/Should I put my superannuation fund in LIC or NPS to get better returns?

Should I put my superannuation fund in LIC or NPS to get better returns?

I have been contributing to a superannuation fund for the past 34 years. I am going to retire in March 2021 at the age of 58. We have two options, either to put the superannuation fund in LIC and get monthly pension at the rate of 5.25% per annum or to put the money in the NPS. Which option will give me better returns? I don’t have an NPS account.

Prableen Bajpai, Founder FinFix® Research & Analytics replies, “Instead of superannuation fund in LIC which only offers a pre-tax pension at 5.25%, you can consider shifting to NPS. You need to have an active NPS Tier-1 account. This can be done through your employer (where NPS is implemented). Alternatively, you can do it through a PoP or the eNPS portal. You can log in to npstrust.org.in to open an NPS account. To initiate the transfer, a request for transfer will have to be made to the recognised EPF, through your current employer. This requests the transfer of EPF balance to your NPS account. Under NPS, if you retire at 58 years, then at least 80% of the money needs to be utilised for purchase of an annuity providing for the monthly pension and the balance is paid as a lump sum. However, once you turn 60, 40% of the accumulated corpus has to be utilised for purchase of an annuity and the balance is paid as a lump sum to the subscriber. Away from these options (if you have a choice), you can even withdraw the accumulated corpus, and then invest across different government schemes (Senior Citizen’s Saving Scheme, Pradhan Mantri Vaya Vandana Yojana, RBI Floating Interest Bonds) and ultra-short duration debt funds to generate a monthly income.”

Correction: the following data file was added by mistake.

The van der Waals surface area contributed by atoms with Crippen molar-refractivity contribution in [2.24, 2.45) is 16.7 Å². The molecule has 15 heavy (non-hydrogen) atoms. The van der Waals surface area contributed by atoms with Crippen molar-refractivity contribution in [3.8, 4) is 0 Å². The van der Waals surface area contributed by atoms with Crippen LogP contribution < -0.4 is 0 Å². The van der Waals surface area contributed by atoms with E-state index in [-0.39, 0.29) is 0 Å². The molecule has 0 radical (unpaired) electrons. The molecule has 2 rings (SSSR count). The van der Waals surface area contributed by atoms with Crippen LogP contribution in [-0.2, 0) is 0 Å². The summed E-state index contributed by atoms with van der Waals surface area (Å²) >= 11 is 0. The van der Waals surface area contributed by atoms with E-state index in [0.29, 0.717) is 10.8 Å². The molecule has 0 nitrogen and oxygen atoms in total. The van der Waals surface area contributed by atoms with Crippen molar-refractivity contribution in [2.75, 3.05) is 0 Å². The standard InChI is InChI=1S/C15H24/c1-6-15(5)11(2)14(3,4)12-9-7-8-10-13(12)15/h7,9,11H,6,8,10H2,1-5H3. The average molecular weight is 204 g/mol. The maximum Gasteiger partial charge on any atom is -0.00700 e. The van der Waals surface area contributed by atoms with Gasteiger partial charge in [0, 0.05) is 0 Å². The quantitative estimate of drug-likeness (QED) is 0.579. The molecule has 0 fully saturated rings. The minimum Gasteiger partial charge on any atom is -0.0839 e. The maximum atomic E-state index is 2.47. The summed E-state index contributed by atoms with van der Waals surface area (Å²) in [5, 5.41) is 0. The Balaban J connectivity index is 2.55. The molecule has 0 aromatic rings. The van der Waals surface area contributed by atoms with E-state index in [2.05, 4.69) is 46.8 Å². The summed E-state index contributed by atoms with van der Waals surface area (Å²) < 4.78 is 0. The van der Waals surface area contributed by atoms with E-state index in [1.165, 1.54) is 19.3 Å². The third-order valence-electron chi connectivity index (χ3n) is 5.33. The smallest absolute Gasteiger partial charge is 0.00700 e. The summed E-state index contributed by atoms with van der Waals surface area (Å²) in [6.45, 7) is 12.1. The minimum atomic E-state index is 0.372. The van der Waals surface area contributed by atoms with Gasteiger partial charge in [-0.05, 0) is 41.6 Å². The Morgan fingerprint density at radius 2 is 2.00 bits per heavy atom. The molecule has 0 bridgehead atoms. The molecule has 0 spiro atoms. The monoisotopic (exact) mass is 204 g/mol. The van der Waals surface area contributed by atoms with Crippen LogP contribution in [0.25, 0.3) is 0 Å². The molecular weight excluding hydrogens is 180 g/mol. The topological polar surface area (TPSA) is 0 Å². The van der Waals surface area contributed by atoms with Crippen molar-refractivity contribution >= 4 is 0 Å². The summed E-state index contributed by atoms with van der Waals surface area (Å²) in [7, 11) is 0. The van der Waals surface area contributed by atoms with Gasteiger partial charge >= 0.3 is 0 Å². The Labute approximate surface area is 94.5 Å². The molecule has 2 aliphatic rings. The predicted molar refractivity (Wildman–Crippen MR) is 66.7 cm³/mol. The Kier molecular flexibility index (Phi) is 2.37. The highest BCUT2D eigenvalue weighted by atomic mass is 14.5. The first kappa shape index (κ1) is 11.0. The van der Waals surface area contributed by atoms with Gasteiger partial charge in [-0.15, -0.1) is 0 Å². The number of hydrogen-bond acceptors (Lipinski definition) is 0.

For my granddaughter’s first birthday, I invested Rs 1.5 lakh in six mutual funds. I invested Rs 25,000 each in Aditya Birla Digital India, HDFC Hybrid Equity, Kotak Standard Multicap, L&T Large Cap, Mirae Asset India Equity and Nippon India Large Cap Fund. Were these good choices? My son has started SIPs of Rs 2,000 each in SBI Small & Midcap Fund and Nippon India Small Cap Fund.

Rushabh Desai, AMFI registered mutual fund distributor replies, “Your goal is a bit unclear. You have three large-cap, two small-cap, one multi-cap, one aggressive hybrid and one IT sectoral funds. In the large-cap segment, the returns of L&T India and Nippon India have not been good. Also, you don’t require three funds in this category. You can redeem them after the exit load period if your returns are positive and shift the corpus to Mirae Asset Large Cap Fund. The rest of the funds are consistent performers and you can continue to hold them. As you are a retired person I would like to draw your attention to the sectoral and the small-cap funds in your portfolio. Even though these funds are of good quality, they are very risky, volatile and cyclical in nature. There have been many years at a stretch the small-cap and sectoral segments have delivered either negative or no returns which might not suit your risk temperament. They require a minimum investment horizon of 6 to 7 years.”

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